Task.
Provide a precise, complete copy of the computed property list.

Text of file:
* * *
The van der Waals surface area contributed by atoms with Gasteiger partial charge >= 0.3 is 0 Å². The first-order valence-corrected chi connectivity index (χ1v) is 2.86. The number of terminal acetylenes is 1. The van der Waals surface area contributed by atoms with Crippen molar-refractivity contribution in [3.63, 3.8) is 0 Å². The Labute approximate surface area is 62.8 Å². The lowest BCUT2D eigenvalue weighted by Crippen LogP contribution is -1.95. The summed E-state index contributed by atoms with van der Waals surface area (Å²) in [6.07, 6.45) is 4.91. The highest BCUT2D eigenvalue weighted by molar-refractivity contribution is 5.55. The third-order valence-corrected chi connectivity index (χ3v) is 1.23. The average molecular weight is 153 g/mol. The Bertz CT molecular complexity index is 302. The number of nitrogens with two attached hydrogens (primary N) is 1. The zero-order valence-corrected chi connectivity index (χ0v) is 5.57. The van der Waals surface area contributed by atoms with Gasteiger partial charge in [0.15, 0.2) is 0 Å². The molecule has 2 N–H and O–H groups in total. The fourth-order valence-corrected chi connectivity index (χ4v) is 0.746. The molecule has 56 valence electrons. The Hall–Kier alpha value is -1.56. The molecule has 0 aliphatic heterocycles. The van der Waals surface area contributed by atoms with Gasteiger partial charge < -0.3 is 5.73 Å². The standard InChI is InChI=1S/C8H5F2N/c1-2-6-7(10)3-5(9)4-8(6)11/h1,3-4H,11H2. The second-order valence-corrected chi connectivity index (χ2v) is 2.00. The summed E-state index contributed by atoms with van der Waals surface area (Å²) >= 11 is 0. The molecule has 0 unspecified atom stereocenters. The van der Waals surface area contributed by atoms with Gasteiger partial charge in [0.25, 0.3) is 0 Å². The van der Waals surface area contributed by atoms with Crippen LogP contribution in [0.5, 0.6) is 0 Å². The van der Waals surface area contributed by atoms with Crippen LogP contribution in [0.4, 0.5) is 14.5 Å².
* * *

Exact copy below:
The van der Waals surface area contributed by atoms with Gasteiger partial charge >= 0.3 is 0 Å². The first-order valence-corrected chi connectivity index (χ1v) is 2.86. The number of terminal acetylenes is 1. The van der Waals surface area contributed by atoms with Crippen molar-refractivity contribution in [3.63, 3.8) is 0 Å². The Labute approximate surface area is 62.8 Å². The lowest BCUT2D eigenvalue weighted by Crippen LogP contribution is -1.95. The summed E-state index contributed by atoms with van der Waals surface area (Å²) in [6.07, 6.45) is 4.91. The highest BCUT2D eigenvalue weighted by molar-refractivity contribution is 5.55. The third-order valence-corrected chi connectivity index (χ3v) is 1.23. The average molecular weight is 153 g/mol. The Bertz CT molecular complexity index is 302. The number of nitrogens with two attached hydrogens (primary N) is 1. The zero-order valence-corrected chi connectivity index (χ0v) is 5.57. The van der Waals surface area contributed by atoms with Gasteiger partial charge in [0.15, 0.2) is 0 Å². The molecule has 2 N–H and O–H groups in total. The fourth-order valence-corrected chi connectivity index (χ4v) is 0.746. The molecule has 56 valence electrons. The Hall–Kier alpha value is -1.56. The molecule has 0 aliphatic heterocycles. The van der Waals surface area contributed by atoms with Gasteiger partial charge < -0.3 is 5.73 Å². The standard InChI is InChI=1S/C8H5F2N/c1-2-6-7(10)3-5(9)4-8(6)11/h1,3-4H,11H2. The second-order valence-corrected chi connectivity index (χ2v) is 2.00. The summed E-state index contributed by atoms with van der Waals surface area (Å²) >= 11 is 0. The molecule has 0 unspecified atom stereocenters. The van der Waals surface area contributed by atoms with Gasteiger partial charge in [0.25, 0.3) is 0 Å². The van der Waals surface area contributed by atoms with Crippen LogP contribution in [0.5, 0.6) is 0 Å². The van der Waals surface area contributed by atoms with Crippen LogP contribution in [0.4, 0.5) is 14.5 Å².